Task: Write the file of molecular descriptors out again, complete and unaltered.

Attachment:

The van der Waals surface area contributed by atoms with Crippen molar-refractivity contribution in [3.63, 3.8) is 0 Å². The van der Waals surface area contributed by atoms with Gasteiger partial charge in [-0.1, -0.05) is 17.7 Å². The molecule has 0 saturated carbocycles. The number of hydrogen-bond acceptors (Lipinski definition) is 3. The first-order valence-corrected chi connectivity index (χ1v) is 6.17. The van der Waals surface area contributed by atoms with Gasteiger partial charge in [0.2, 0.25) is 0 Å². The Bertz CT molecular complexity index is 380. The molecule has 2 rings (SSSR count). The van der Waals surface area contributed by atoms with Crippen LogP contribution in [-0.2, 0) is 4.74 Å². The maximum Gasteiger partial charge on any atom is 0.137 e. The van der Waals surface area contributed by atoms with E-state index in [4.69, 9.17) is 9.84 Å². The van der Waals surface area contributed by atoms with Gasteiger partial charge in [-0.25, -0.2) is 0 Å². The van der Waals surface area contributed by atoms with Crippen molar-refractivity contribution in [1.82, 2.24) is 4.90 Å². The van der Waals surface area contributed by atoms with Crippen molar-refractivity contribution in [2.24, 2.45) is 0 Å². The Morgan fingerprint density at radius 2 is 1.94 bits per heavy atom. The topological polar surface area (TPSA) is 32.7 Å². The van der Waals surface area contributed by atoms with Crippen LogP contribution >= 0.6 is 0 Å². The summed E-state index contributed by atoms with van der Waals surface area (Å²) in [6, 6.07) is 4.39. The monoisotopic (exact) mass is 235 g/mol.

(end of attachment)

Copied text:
The van der Waals surface area contributed by atoms with Crippen molar-refractivity contribution in [3.63, 3.8) is 0 Å². The van der Waals surface area contributed by atoms with Gasteiger partial charge in [-0.1, -0.05) is 17.7 Å². The molecule has 0 saturated carbocycles. The number of hydrogen-bond acceptors (Lipinski definition) is 3. The first-order valence-corrected chi connectivity index (χ1v) is 6.17. The van der Waals surface area contributed by atoms with Gasteiger partial charge in [0.2, 0.25) is 0 Å². The Bertz CT molecular complexity index is 380. The molecule has 2 rings (SSSR count). The van der Waals surface area contributed by atoms with Crippen LogP contribution in [-0.2, 0) is 4.74 Å². The maximum Gasteiger partial charge on any atom is 0.137 e. The van der Waals surface area contributed by atoms with E-state index in [4.69, 9.17) is 9.84 Å². The van der Waals surface area contributed by atoms with Gasteiger partial charge in [-0.25, -0.2) is 0 Å². The van der Waals surface area contributed by atoms with Crippen molar-refractivity contribution in [1.82, 2.24) is 4.90 Å². The van der Waals surface area contributed by atoms with Crippen molar-refractivity contribution in [2.24, 2.45) is 0 Å². The Morgan fingerprint density at radius 2 is 1.94 bits per heavy atom. The topological polar surface area (TPSA) is 32.7 Å². The van der Waals surface area contributed by atoms with Crippen LogP contribution >= 0.6 is 0 Å². The summed E-state index contributed by atoms with van der Waals surface area (Å²) in [6, 6.07) is 4.39. The monoisotopic (exact) mass is 235 g/mol.